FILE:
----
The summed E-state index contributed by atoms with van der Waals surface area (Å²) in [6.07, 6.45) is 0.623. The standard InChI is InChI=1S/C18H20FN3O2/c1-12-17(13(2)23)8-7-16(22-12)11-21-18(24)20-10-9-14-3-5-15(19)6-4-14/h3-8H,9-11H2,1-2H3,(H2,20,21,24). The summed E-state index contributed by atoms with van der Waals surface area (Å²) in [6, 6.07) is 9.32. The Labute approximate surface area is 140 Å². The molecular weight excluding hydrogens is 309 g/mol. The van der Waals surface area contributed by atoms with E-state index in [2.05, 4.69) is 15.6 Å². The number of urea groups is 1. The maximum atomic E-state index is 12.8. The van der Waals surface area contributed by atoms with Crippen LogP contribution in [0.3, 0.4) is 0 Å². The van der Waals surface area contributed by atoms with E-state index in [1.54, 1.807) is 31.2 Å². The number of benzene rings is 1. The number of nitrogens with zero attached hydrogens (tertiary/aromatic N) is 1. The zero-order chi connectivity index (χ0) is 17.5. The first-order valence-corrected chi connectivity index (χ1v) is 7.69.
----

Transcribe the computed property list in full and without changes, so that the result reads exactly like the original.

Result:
The summed E-state index contributed by atoms with van der Waals surface area (Å²) in [6.07, 6.45) is 0.623. The standard InChI is InChI=1S/C18H20FN3O2/c1-12-17(13(2)23)8-7-16(22-12)11-21-18(24)20-10-9-14-3-5-15(19)6-4-14/h3-8H,9-11H2,1-2H3,(H2,20,21,24). The summed E-state index contributed by atoms with van der Waals surface area (Å²) in [6, 6.07) is 9.32. The Labute approximate surface area is 140 Å². The molecular weight excluding hydrogens is 309 g/mol. The van der Waals surface area contributed by atoms with E-state index in [2.05, 4.69) is 15.6 Å². The number of urea groups is 1. The maximum atomic E-state index is 12.8. The van der Waals surface area contributed by atoms with Crippen LogP contribution in [0.3, 0.4) is 0 Å². The van der Waals surface area contributed by atoms with E-state index in [1.54, 1.807) is 31.2 Å². The number of benzene rings is 1. The number of nitrogens with zero attached hydrogens (tertiary/aromatic N) is 1. The zero-order chi connectivity index (χ0) is 17.5. The first-order valence-corrected chi connectivity index (χ1v) is 7.69.